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Speaking of Career Mode, the only additions to this mode are the inclusion of the Champions League (CL), the Europa League (EL) and the Super Cup. Aside from that, and the inclusion of the Ultimate difficulty, the mechanics of Career Mode remain unchanged. This doesn’t come as a surprise considering the developers have made an effort to continue their single-player experience, The Journey.

Just like FIFA 17 and 18, Alex Hunter returns for a third (and potentially final year) as he continues his footballing career. In all honesty, at least in my game, Alex Hunter managed to win the league and the FA Cup in his first professional season of football with Arsenal. Can you really go beyond that? Well, Alex has his sights set on the Champions League trophy with Real Madrid this season, so players have that to look forward to. In addition to this, you have the option of going through Danny Williams and Kim Hunter’s journey to see what life is like for a struggling Premier League player and as an upcoming woman in the FIFA Women’s World Cup.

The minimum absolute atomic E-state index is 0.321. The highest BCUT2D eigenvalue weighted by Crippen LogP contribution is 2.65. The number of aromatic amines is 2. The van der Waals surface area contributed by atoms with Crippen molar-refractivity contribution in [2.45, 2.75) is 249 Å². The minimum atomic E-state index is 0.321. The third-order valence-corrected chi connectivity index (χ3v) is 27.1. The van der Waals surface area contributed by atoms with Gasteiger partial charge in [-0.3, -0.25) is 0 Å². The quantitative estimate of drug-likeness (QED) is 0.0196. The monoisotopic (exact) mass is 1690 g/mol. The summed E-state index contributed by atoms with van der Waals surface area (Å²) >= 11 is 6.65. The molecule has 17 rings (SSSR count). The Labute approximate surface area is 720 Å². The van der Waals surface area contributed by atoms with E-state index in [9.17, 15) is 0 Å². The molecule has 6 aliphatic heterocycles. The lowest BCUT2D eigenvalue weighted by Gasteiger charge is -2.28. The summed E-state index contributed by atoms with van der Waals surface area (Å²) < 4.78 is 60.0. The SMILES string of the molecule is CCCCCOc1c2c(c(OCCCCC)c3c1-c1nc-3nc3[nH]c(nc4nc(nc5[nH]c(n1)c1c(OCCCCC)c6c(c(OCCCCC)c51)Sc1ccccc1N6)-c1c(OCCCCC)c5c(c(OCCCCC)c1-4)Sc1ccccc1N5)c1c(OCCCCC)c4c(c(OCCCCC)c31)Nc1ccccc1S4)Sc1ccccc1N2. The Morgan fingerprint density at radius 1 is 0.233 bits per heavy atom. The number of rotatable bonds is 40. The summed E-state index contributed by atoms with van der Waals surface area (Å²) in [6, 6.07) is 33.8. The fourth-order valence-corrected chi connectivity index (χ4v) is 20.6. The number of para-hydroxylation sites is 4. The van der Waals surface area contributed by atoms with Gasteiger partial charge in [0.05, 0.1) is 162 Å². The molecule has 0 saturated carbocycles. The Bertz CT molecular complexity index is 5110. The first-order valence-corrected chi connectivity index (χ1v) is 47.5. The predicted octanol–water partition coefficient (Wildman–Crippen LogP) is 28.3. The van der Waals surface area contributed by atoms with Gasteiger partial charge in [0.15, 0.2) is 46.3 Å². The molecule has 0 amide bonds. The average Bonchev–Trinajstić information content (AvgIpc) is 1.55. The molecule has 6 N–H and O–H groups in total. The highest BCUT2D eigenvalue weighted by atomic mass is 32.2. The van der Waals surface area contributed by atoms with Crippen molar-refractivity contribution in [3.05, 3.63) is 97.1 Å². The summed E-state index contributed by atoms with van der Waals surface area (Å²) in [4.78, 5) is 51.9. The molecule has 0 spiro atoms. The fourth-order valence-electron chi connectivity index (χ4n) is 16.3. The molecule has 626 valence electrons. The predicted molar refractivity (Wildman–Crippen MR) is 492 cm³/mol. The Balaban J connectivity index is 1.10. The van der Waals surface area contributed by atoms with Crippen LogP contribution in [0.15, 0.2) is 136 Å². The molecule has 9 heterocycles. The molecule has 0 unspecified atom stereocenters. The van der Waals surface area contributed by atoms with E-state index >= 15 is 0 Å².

The Journey is a weird one for me as I dislike playing the actual mode but I like the cheesy story enough to keep going. You can really tell the Cristiano Ronaldo transfer to Juventus in the summer had an impact on the story, as there are moments where it feels like something is missing during the cutscenes. It would be impossible to fully replace Ronaldo, I mean, you’ve got Alex Hunter playing for Real Madrid and yet they never address Ronaldo’s exit from the team. It would’ve been interesting to see what The Journey would’ve looked like without the developers having to initiate their ‘Plan B’ option of removing Ronaldo entirely.

FIFA Ultimate Team (FUT) is by far the most popular mode when it comes to playing FIFA online. Unsurprisingly, this mode goes largely unchanged from last year as EA continue to build on an already solid foundation. With the introduction of the Champions League and Europa League license, FIFA 19 now has specific CL/EL player cards which don’t add much to the game other than being slightly worse than in-form cards.